On this episode of the podcast, Terry and Bob discuss the FDA’s advisory committees, which help the agency decide how to make its approval decisions. Three committee members recently resigned following the FDA’s approval of Aduhelm, the first new Alzheimer’s treatment approved in a generation.
The advisory committee recommended not approving the medication, but the FDA isn’t required to act on their recommendations. In this case, the FDA looked at the evidence, which showed that the drug reduces amyloid plaque thought to be the cause of Alzheimer’s and improves cognition by 25 to 25 percent, and approved it, overriding the committees’ recommendation.
Bob interviews Peter Pitts, a former FDA Associate Commissioner, who previously oversaw the committee process. He explains how the committees make recommendations on new and emerging treatments for rare and chronic diseases. He describes the advisory committees’ role and responsibilities, and he argues that the members who resigned acted childish when they didn’t get their way. He notes that the advisory committees often take a 20th-century view of drug approvals, demanding large-scale, randomized, controlled trials when 21st-century algorithmic solutions are available and could help more patients in need.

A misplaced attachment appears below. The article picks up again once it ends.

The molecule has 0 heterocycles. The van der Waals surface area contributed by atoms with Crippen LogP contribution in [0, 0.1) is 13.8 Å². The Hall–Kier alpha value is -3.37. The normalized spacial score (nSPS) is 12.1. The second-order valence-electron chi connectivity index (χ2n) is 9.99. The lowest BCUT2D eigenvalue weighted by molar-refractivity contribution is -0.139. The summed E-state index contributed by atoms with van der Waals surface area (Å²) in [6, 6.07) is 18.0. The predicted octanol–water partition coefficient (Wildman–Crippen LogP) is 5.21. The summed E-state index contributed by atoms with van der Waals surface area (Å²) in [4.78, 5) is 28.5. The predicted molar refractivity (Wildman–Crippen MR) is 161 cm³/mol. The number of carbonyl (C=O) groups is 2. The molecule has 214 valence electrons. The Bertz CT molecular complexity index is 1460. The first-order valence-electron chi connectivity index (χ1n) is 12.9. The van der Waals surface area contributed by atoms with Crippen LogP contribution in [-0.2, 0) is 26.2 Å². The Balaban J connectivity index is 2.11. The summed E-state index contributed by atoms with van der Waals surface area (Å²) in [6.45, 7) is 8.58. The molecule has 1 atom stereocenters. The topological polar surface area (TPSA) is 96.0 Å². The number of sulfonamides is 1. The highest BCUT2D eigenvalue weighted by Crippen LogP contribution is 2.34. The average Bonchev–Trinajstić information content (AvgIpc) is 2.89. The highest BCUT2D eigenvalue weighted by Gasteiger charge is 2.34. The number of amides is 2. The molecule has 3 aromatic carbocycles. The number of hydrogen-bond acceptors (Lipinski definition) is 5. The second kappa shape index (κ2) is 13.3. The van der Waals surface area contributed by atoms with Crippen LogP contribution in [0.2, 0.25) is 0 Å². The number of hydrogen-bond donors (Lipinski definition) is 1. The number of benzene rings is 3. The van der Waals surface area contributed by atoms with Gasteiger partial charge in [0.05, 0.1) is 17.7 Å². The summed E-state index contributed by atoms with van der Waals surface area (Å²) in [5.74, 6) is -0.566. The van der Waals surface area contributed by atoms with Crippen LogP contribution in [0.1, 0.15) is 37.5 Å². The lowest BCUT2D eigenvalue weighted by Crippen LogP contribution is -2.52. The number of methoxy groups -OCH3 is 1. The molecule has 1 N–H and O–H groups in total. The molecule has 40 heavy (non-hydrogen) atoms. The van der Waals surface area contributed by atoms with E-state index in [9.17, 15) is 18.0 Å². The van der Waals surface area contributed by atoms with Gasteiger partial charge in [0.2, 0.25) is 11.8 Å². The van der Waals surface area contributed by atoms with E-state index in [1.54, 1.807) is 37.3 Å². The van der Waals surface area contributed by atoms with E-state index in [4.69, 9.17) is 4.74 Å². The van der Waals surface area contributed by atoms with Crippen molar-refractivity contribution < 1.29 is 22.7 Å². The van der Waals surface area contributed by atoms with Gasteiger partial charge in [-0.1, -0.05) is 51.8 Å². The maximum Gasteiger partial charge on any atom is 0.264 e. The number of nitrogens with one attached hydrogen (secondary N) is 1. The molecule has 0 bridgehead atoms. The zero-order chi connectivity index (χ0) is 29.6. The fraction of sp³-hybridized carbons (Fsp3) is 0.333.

Terry and Bob argue that reforms to advisory committees’ strict conflict of interest rules could bring more patient voices to the table. Currently, these rules are skewed against patient groups but not against anti-pharmaceutical perspectives funded by big dollar foundations like the Arnold Foundation. These latter voices claim to speak for patients but in reality speak down to them. In reality, patients are smart, and they deserve a seat at the table for drug approvals.
Field correspondent Kate Pecora speaks with lung cancer survivor Jeff Julian on overcoming the odds and his search to find the best treatment for him. Jeff explains how he was told he only had six months to live in 2015, and how he was able to find a trial after much effort that has kept him alive. He discusses the stress of living with constant scans, which he terms “scanxiety,” and the importance of treating each day as a gift.